Agreement had been reached on both coasts in the longshoremen's strike, which had persisted for 86 days on the West Coast. Some 92,000 dock workers would return to work and load 830 million tons of held up Marshall Plan aid stuck on Eastern docks. The West Coast strike was the second longest in history to date and had cost 344 million dollars in lost trade to the shipping industry, four million dollars per day.
The Eastern strike was settled for a wage hike of 13 cents per hour, retroactive to August 21, bringing daytime base pay scale to $1.88 per hour. The lowest previous union demand had been $2.00 per hour as base pay.
The Western strike was settled on a wage hike of 15 cents per hour, to $1.82, the amount for which the union had asked at the start of the strike on September 2.
Amid anti-Communist rhetoric and demonstrations, the CIO convention in Portland, Ore., prepared to elect new officers, with overwhelming support being demonstrated for president Philip Murray's re-election. A campaign among right-wing CIO members to defeat United Electrical Workers Union head Albert Fitzgerald as a vice-president of the organization had been squelched by Mr. Murray and so Mr. Fitzgerald, head of a reputedly Communist-infiltrated union, was expected to be re-elected. The convention also voted to provide $100,000 monthly to the Southern organizing campaign, and more for national CIO organizing. The fees were via a three-cent increase in union dues paid to CIO.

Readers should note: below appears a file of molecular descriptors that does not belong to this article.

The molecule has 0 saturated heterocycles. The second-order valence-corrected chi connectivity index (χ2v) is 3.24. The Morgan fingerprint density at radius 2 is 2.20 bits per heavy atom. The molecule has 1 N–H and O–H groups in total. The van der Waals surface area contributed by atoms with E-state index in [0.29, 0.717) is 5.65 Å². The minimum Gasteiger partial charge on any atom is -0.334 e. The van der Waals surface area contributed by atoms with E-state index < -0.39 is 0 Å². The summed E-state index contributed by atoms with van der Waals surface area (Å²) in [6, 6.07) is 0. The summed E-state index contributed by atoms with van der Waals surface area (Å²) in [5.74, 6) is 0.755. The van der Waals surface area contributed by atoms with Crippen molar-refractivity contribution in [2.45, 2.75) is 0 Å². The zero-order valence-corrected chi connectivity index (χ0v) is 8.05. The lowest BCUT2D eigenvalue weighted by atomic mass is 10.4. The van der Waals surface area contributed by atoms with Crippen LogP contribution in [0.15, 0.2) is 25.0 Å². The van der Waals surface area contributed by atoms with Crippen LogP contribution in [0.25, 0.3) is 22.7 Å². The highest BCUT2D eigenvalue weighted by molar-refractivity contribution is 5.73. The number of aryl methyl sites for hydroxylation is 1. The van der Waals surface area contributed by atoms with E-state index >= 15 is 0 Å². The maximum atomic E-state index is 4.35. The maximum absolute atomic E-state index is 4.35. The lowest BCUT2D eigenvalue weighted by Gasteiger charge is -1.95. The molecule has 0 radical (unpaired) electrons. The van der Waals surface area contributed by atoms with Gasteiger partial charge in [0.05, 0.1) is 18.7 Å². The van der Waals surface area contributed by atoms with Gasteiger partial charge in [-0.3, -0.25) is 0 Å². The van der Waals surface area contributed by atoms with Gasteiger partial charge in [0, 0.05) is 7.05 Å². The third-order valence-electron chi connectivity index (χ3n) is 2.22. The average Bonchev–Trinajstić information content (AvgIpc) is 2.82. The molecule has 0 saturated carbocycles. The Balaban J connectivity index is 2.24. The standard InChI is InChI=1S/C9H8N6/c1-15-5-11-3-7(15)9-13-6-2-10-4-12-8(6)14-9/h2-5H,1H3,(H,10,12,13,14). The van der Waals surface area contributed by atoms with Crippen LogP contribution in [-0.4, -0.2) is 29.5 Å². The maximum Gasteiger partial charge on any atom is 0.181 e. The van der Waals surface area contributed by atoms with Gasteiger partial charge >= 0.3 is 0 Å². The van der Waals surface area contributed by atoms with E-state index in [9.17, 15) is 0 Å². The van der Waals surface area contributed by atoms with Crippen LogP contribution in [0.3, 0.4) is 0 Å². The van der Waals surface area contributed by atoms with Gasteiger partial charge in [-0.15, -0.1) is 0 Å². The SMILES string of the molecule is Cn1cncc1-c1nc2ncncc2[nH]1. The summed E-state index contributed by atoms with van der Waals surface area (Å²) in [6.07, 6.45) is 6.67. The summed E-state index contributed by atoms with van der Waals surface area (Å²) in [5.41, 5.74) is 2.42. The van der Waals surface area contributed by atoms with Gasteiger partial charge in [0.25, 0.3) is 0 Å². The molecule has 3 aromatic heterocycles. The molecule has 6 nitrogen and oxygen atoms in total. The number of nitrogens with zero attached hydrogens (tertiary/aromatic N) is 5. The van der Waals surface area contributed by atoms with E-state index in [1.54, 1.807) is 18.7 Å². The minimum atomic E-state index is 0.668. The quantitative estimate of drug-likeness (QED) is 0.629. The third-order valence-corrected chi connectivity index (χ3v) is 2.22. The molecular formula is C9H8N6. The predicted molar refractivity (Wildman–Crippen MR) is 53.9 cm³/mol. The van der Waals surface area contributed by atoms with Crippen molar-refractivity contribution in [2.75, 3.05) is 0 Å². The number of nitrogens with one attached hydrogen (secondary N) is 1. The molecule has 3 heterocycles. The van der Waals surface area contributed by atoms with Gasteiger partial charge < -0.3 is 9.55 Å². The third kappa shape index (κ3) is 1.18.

North Carolina Governor-elect Kerr Scott, whose whereabouts had been a mystery for four days, was said by his secretary to be on vacation at a place unrevealed. Friends had begun to worry when he had not appeared for a meeting of the Advisory Budget Commission as planned.
Said a brother of Mr. Scott, "Kerr doesn't tell us what he's going to do; he does as he pleases." The family had expected him back for Thanksgiving, but he had not shown. A relative said that he may have gone up North somewhere.
At least he had not gone South.
The 21-year old Persian faith healer, Avak, was visiting Charlotte during the week after spending most of the year in meditation in a Miami hotel. Avak claimed to have seen a vision of Jesus in Persian Armen when he was 17, giving him the power to heal the sick. He had been brought to the United States by a wealthy Napa Valley, California, wine merchant in mid-1946, and had spent most of his time since in Florida. He had not visited tourist attractions or ever seen a movie, spent his days meditating and healing the sick.